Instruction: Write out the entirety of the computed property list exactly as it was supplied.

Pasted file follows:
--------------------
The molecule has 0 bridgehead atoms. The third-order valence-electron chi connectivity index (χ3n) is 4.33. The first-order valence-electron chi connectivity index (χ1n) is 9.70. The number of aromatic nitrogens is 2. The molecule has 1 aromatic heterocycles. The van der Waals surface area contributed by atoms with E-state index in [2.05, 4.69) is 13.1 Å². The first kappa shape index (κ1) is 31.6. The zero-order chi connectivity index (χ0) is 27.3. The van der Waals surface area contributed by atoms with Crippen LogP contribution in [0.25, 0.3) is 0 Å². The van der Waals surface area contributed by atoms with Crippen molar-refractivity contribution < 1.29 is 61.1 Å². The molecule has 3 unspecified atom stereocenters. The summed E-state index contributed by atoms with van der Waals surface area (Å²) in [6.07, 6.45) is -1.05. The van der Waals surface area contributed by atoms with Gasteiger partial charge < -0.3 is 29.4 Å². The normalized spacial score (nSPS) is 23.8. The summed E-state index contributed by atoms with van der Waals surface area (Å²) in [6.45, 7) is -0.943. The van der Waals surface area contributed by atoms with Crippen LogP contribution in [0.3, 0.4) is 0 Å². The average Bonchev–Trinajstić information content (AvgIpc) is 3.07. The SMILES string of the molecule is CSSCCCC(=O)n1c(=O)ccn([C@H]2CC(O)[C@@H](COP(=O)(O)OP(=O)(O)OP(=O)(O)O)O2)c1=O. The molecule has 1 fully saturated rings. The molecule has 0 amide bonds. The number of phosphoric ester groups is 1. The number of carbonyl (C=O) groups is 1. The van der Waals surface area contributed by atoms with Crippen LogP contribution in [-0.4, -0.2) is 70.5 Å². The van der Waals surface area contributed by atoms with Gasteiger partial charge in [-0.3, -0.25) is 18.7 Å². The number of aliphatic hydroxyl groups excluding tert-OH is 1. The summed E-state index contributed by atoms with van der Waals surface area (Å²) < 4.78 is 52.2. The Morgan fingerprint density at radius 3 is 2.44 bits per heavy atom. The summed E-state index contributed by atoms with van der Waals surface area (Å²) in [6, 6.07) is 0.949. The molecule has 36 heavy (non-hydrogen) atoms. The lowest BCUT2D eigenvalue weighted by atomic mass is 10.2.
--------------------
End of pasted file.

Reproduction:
The molecule has 0 bridgehead atoms. The third-order valence-electron chi connectivity index (χ3n) is 4.33. The first-order valence-electron chi connectivity index (χ1n) is 9.70. The number of aromatic nitrogens is 2. The molecule has 1 aromatic heterocycles. The van der Waals surface area contributed by atoms with E-state index in [2.05, 4.69) is 13.1 Å². The first kappa shape index (κ1) is 31.6. The zero-order chi connectivity index (χ0) is 27.3. The van der Waals surface area contributed by atoms with Crippen LogP contribution in [0.25, 0.3) is 0 Å². The van der Waals surface area contributed by atoms with Crippen molar-refractivity contribution < 1.29 is 61.1 Å². The molecule has 3 unspecified atom stereocenters. The summed E-state index contributed by atoms with van der Waals surface area (Å²) in [6.07, 6.45) is -1.05. The van der Waals surface area contributed by atoms with Gasteiger partial charge < -0.3 is 29.4 Å². The normalized spacial score (nSPS) is 23.8. The summed E-state index contributed by atoms with van der Waals surface area (Å²) in [6.45, 7) is -0.943. The van der Waals surface area contributed by atoms with Crippen LogP contribution in [0.3, 0.4) is 0 Å². The average Bonchev–Trinajstić information content (AvgIpc) is 3.07. The SMILES string of the molecule is CSSCCCC(=O)n1c(=O)ccn([C@H]2CC(O)[C@@H](COP(=O)(O)OP(=O)(O)OP(=O)(O)O)O2)c1=O. The molecule has 1 fully saturated rings. The molecule has 0 amide bonds. The number of phosphoric ester groups is 1. The number of carbonyl (C=O) groups is 1. The van der Waals surface area contributed by atoms with Crippen LogP contribution in [-0.4, -0.2) is 70.5 Å². The van der Waals surface area contributed by atoms with Gasteiger partial charge in [-0.3, -0.25) is 18.7 Å². The number of aliphatic hydroxyl groups excluding tert-OH is 1. The summed E-state index contributed by atoms with van der Waals surface area (Å²) < 4.78 is 52.2. The Morgan fingerprint density at radius 3 is 2.44 bits per heavy atom. The summed E-state index contributed by atoms with van der Waals surface area (Å²) in [6, 6.07) is 0.949. The molecule has 36 heavy (non-hydrogen) atoms. The lowest BCUT2D eigenvalue weighted by atomic mass is 10.2.